Matthew 1:18-25

You’d never find me reading a newspaper problem page, but my wife Jo tells me that even in the Guardian newspaper they have one. But this isn’t your usual agony aunt column, it’s a problem page with a difference.  Each week the Guardian publishes a letter that someone has sent in and they invite everyone to send in their answers to the problem.  The following week they publish people’s advice.

We might perhaps try this in our Parish Magazine – what do you think? Each month we could publish a reader’s letter and the following month publish advice from our readers. So, here is our first letter. It is from a Mr. Joe Davidson:

I really love my girlfriend and we have been planning our wedding together for some time now.  But I’ve just found out she’s pregnant and I’m not the father.  What should I do?

What might your answers be? Perhaps one of the following:

Get rid of her – she’s clearly not to be trusted

Tell her to get rid of the baby if she really loves you

But what about this one?

Don’t jump to conclusions – it might not be what you think. Go ahead and marry her and bring the baby up as your own.

Joseph, in Matthew 1, faces the same dilemma. The woman he loves is pregnant and he’s not the father.  What should he do?

Get rid of Mary on the quiet? That’s his first thought. 

But then he is challenged to change his mind: “It’s not what you think – Mary’s not been with another man – this baby is from God. Marry her, love her and bring up this special baby as your own.”

My wife Jo tells me that if you’re an East Enders fan with a good memory you’ll know of a similar storyline being played out 10 years ago between Little Mo and Billy Mitchell.  Little Mo was raped and became pregnant.  She was adamant that she’d keep the baby and so she and Billy split up because Billy couldn’t handle the idea of bringing up another man’s child.  Little Mo disappears from Albert Square for a while and has the baby.  In time, the rape charge comes to court and she and Billy have to meet up.  They realise that they still love each other.  Billy talks to other men on the Square who’ve faced similar problems and begins to change his thinking.  Perhaps, because he loves Little Mo so much, he can be a dad to someone else’s child.  And so they get back together and try to make a go of being a family.  But it doesn’t work – at first there’s just Billy’s worries that he doesn’t feel like a dad and his fear of what it will be like in the future. In the end he cannot accept Freddie as his own.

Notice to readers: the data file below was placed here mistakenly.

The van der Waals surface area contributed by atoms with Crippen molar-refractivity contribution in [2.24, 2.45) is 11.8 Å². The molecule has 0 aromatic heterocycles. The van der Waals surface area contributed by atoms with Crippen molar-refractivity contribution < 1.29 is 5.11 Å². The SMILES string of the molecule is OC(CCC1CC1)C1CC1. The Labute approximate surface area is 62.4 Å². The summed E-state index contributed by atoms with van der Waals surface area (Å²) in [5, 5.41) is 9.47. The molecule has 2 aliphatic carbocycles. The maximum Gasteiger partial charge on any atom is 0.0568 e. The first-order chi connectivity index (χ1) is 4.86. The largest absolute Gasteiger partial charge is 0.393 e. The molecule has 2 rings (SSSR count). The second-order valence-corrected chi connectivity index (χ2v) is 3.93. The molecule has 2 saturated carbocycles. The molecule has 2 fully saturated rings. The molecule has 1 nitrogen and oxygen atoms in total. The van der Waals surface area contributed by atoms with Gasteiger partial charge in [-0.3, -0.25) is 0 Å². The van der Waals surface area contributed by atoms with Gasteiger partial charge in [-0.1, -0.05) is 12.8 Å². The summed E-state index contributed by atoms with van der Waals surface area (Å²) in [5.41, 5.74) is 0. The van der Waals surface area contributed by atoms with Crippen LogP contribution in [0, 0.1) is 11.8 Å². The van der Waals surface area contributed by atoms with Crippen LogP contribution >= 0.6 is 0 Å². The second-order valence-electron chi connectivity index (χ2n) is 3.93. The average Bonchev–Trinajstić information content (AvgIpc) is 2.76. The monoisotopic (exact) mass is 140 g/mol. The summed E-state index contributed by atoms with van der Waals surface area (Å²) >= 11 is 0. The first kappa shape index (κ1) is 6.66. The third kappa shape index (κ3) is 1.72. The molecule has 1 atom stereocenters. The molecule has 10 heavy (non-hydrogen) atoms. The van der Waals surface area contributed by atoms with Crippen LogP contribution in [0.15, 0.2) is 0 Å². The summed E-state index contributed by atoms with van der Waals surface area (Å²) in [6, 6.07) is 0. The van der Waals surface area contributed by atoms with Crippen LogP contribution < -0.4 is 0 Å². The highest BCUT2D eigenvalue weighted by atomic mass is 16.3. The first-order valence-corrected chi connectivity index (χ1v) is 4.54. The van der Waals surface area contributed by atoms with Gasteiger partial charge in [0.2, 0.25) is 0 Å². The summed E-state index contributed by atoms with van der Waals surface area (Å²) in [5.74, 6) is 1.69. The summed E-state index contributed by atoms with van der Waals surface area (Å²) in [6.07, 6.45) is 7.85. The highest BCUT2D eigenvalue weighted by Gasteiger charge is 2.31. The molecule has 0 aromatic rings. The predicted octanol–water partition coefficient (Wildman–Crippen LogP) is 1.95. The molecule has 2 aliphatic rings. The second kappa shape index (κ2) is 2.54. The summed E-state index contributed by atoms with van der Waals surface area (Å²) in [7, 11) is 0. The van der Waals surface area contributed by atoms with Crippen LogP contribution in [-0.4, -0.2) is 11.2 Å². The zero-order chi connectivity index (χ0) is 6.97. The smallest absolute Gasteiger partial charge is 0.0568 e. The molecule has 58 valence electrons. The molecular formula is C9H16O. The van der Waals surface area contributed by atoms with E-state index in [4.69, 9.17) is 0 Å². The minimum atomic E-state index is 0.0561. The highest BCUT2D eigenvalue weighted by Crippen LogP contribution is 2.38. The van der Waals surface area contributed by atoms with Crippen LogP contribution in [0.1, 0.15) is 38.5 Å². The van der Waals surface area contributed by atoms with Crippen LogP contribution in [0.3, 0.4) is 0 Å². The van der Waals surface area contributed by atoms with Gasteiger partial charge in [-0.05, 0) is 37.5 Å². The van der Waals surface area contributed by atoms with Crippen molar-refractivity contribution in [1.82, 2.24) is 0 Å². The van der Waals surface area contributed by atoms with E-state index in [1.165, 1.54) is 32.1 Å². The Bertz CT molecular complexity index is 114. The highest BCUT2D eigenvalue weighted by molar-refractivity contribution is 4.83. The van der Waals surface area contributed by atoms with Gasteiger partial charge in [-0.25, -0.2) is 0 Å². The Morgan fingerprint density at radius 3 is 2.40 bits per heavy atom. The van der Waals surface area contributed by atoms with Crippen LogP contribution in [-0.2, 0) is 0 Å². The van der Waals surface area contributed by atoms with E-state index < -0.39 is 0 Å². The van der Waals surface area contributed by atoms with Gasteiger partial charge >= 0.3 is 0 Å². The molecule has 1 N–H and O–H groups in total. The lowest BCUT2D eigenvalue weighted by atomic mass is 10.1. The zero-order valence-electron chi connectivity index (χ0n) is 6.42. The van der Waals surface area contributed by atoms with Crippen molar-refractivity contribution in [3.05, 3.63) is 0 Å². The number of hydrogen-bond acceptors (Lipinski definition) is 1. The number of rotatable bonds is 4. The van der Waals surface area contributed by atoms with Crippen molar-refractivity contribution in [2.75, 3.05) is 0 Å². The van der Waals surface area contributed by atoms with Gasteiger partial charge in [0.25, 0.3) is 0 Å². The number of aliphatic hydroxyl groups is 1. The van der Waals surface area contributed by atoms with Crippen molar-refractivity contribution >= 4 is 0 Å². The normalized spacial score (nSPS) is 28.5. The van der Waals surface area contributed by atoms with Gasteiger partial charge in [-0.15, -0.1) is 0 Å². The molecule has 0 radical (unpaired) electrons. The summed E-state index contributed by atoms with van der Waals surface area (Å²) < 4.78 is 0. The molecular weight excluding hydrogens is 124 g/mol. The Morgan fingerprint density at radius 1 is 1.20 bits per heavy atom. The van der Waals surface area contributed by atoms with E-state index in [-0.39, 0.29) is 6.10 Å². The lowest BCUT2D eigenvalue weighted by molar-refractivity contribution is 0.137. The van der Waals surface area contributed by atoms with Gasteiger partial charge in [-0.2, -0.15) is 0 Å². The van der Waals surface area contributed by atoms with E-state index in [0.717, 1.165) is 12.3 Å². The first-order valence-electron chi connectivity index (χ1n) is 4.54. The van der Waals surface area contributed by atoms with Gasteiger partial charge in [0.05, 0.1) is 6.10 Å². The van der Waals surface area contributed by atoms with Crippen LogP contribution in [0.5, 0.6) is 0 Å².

I guess Joseph, too, must have struggled bringing up Jesus.  How did he cope with the knowing looks of others? He must, also, have wondered what he was taking on being a dad to God’s child.  How would he feel as the child grew up?  What would he say when the child asked questions about his real dad?  And what would happen when Mary had more children with Joseph as the real dad? 

Not easy!

We don’t hear much more about Joseph in the Bible – we know he was still around when Jesus was twelve and that Jesus learned the family trade of carpentry.  This would suggest that Joseph did stick around and do as God had asked him to do.

Taking responsibility for something that’s not of our own making is hard.  But God asked Joseph to do it – to love and nurture Jesus. God asked him to stay with Mary however tough things got. God wanted Joseph to look for God’s way through the mess and the pain of the situation he found himself in.

Life, for us, can get messy, painful and confusing.  Walking away, turning our back on such situations, is not an option that God wants us to take.  Instead he wants us to get involved, to put aside our fears and worries and listen for his guidance.

There was a lot of mess around that first Christmas. A heavily pregnant woman; a dirty stable to give birth in; noisy smelly animals and visiting shepherds; Gentile visitors from the East; evil intentions of Herod and his murder of innocent children.

In the mess of that situation, Mary, Joseph, the shepherds and the wisemen all saw God’s glory in the form of a baby.

In our churches each Sunday we celebrate Holy Communion, the memorial of  the messy, shameful and disgusting death which ended Jesus’ earthly life. The breaking of his body and the shedding of his blood – which was God’s saving act.

In fact, all through Jesus’ life we are asked to see God’s power and love not in clinical and awesome isolation, not in some abstract way, but in the mess and muddle of everyday life. And, Jesus himself promises that when we get involved in the lives of others, when we go where God calls us to go, then we will experience his power in just the same kind of way – in the midst of everyday life. And later in Matthew’s Gospel, Jesus promises to be with us in just these situations. He also makes it clear that when we walk away from difficult situations, …. we turn our back on God.

Back to our problem page? What would you do presented with Joseph’s dilemma?

Joseph swallowed his pride, set aside that decision to abandon Mary and instead to took on the challenge that God set him.  He could have walked away, but he didn’t.  Instead of taking the easy course, he got involved in the mess that life presented to him and in doing so he experienced, he encountered first-hand, the power and love of God.

Joseph challenges us to chose to stick with life at it really is. In doing so, we will find that through the struggle, through both difficulties and joys, God will draw closer to us.

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